According to new data from multi-national engineering group, Danfoss, excess heat is the world’s largest untapped source of energy and yet little of its potential is being utilized, especially in the United States.
Astrid Mozes, President, Regions, for Danfoss says the US is “sitting on a gold mine of excess heat” and that “policy makers must push for more efficient use of the vast amounts of wasted energy in the form of excess heat.” A new whitepaper details how it would give a productivity boost to the world’s economy, lower energy prices for consumers and businesses and accelerate the green transition.
A new whitepaper from Danfoss, the multi-national engineering group, highlights the vast untapped potential of excess heat as a source of energy and calls on policy makers across the world, including the United States, to accelerate the use of excess heat across all sectors.
Every time an engine or machine runs, it generates heat. Anyone who has felt the warmth behind their refrigerator recognizes that. The same is true on a larger scale in supermarkets, data centers, factories, wastewater facilities, subway stations and commercial buildings.
Excess heat can be reused to supply a factory with heat and warm water or exported to neighboring homes and industries through a district energy system which supplies heat to consumers via a network of underground pipes carrying hot water. Such heat networks can cover a large area or even an entire city or supply a small cluster of local buildings. While the US would need to invest in infrastructure and district heating systems, there is low-hanging fruit in universities and hospital campuses to apply this solution now.
According to Astrid Mozes, President, Regions, at Danfoss, recycling heat is not only an overlooked measure in the current energy crisis, but also the next frontier of the green transition in the United States:
Utilizing excess heat can replace significant amounts of fossil fuels that are otherwise needed to produce heat. Used this way, excess heat can help stabilize the future electricity grid and thereby ease the transition to a green energy system.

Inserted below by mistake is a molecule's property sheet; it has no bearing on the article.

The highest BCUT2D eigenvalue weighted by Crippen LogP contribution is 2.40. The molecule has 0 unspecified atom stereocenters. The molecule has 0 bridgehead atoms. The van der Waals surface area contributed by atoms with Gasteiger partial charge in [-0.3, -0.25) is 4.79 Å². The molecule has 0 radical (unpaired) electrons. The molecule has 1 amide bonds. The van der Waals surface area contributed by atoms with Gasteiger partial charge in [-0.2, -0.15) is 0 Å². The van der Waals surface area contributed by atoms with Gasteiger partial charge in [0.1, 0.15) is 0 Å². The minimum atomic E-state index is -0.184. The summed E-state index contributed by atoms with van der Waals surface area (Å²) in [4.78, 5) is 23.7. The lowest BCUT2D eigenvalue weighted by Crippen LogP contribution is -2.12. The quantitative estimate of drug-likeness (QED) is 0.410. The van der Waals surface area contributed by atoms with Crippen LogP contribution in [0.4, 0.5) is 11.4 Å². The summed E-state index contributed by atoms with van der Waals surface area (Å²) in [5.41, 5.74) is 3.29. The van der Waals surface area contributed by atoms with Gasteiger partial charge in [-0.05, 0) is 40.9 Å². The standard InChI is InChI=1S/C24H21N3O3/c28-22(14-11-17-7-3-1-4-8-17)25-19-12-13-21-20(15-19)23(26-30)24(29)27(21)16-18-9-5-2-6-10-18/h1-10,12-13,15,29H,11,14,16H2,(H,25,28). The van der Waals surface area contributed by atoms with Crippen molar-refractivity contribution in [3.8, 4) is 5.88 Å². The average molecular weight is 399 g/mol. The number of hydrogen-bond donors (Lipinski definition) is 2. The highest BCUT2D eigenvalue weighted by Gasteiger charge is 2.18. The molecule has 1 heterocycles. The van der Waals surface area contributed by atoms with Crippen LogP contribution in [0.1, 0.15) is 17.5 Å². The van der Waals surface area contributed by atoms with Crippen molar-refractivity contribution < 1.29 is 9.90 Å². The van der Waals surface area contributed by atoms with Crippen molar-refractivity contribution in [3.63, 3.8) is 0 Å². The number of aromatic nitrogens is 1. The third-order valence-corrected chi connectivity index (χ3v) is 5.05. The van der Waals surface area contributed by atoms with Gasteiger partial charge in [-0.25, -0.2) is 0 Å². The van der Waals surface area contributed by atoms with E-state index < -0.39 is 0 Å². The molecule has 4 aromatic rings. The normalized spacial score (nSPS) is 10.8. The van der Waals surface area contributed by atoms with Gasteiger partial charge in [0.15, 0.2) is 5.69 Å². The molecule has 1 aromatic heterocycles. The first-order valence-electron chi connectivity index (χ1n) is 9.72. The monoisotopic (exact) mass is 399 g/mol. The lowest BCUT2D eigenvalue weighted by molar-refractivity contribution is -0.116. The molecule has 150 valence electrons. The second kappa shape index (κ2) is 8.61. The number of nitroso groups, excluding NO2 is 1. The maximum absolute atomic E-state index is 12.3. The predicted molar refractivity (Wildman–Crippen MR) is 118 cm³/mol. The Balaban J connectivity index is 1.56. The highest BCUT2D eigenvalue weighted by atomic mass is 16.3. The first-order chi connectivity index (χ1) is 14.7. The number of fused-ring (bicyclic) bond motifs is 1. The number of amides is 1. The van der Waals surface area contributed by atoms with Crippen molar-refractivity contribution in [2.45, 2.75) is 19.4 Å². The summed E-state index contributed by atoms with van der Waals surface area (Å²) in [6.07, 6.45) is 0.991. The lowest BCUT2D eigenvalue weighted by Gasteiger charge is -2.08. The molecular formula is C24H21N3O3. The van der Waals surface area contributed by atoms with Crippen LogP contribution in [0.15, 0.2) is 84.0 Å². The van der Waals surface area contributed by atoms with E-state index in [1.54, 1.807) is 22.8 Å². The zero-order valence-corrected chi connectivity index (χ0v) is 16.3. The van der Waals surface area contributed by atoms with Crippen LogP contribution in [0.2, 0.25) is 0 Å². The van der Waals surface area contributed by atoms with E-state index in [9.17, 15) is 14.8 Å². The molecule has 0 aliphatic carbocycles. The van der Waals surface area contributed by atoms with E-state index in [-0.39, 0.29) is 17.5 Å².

Yet the potential of excess heat is not even close to being utilized and is virtually ignored in policy circles.
Reusing excess heat is energy efficiency in its purest form
The whitepaper, entitled ‘The world’s largest untapped energy source: excess heat’ assesses the potential of excess heat as an efficient energy source. According to the International Energy Agency (IEA), a global push for more efficient use of energy can reduce CO2 emissions by an additional 5 gigatons per year by 2030 compared with current policy settings. A third of the reduction needed in energy-related CO2 emissions this decade must come from improvements in energy efficiency, according to the IEA net zero scenario.
A full implementation of technologies that tap into synergies between different sectors and enable a utilization of excess heat has the potential to save USD 72bn (EUR 67.4 bn) a year once fully implemented in 2050.
“If we are truly going to harness the potential of excess heat we need to change our perspective on it and begin to consider excess heat as an energy resource instead of waste to be disposed of. A global push for higher efficiency can help avoid almost 30 million barrels of oil per day,” says Astrid Mozes.
“One of the first barriers preventing us from reusing excess heat includes the lack of information. But we must also introduce economic incentives, policy measures and prioritization of partnerships between local authorities, energy suppliers and energy sources to help maximize the full potential of excess heat.
Toby Morgan, Senior Manager, Built Environment, Climate Group commented on the potential for excess heat:
“The global energy crisis is a wakeup call to stop wasting energy, and Danfoss is right to call for governments and corporates to seize the enormous potential of excess heat. Now more than ever we need to make better use of the energy we already produce, we simply can’t afford to let it literally escape out the window. Energy efficiency improvements, like capturing and recycling excess heat, are absolutely critical to lower fossil fuel demand and lower bills.”